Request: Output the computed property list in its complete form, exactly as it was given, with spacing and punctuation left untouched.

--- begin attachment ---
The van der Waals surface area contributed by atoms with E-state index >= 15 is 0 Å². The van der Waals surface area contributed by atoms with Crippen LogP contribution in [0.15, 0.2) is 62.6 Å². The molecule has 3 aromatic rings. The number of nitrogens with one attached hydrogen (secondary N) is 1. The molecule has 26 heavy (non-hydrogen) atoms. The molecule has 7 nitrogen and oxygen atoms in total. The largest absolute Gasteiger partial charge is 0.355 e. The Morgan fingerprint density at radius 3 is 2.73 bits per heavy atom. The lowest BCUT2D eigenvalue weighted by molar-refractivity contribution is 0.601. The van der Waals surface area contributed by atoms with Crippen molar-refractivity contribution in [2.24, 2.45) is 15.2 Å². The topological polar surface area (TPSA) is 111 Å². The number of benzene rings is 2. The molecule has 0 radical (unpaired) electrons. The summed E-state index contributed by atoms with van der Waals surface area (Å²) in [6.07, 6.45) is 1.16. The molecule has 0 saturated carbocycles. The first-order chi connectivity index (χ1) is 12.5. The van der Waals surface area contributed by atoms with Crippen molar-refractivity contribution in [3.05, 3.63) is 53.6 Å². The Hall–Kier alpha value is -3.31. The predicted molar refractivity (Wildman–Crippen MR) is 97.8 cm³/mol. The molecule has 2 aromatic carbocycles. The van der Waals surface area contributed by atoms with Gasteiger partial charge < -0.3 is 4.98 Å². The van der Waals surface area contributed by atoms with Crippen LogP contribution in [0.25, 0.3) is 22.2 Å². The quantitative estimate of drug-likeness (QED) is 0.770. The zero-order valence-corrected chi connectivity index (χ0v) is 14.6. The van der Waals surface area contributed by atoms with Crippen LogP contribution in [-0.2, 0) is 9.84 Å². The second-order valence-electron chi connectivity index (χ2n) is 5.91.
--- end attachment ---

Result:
The van der Waals surface area contributed by atoms with E-state index >= 15 is 0 Å². The van der Waals surface area contributed by atoms with Crippen LogP contribution in [0.15, 0.2) is 62.6 Å². The molecule has 3 aromatic rings. The number of nitrogens with one attached hydrogen (secondary N) is 1. The molecule has 26 heavy (non-hydrogen) atoms. The molecule has 7 nitrogen and oxygen atoms in total. The largest absolute Gasteiger partial charge is 0.355 e. The Morgan fingerprint density at radius 3 is 2.73 bits per heavy atom. The lowest BCUT2D eigenvalue weighted by molar-refractivity contribution is 0.601. The van der Waals surface area contributed by atoms with Crippen molar-refractivity contribution in [2.24, 2.45) is 15.2 Å². The topological polar surface area (TPSA) is 111 Å². The number of benzene rings is 2. The molecule has 0 radical (unpaired) electrons. The summed E-state index contributed by atoms with van der Waals surface area (Å²) in [6.07, 6.45) is 1.16. The molecule has 0 saturated carbocycles. The first-order chi connectivity index (χ1) is 12.5. The van der Waals surface area contributed by atoms with Crippen molar-refractivity contribution in [3.05, 3.63) is 53.6 Å². The Hall–Kier alpha value is -3.31. The predicted molar refractivity (Wildman–Crippen MR) is 97.8 cm³/mol. The molecule has 2 aromatic carbocycles. The van der Waals surface area contributed by atoms with Gasteiger partial charge < -0.3 is 4.98 Å². The van der Waals surface area contributed by atoms with Crippen LogP contribution in [0.25, 0.3) is 22.2 Å². The quantitative estimate of drug-likeness (QED) is 0.770. The zero-order valence-corrected chi connectivity index (χ0v) is 14.6. The van der Waals surface area contributed by atoms with Crippen LogP contribution in [-0.2, 0) is 9.84 Å². The second-order valence-electron chi connectivity index (χ2n) is 5.91.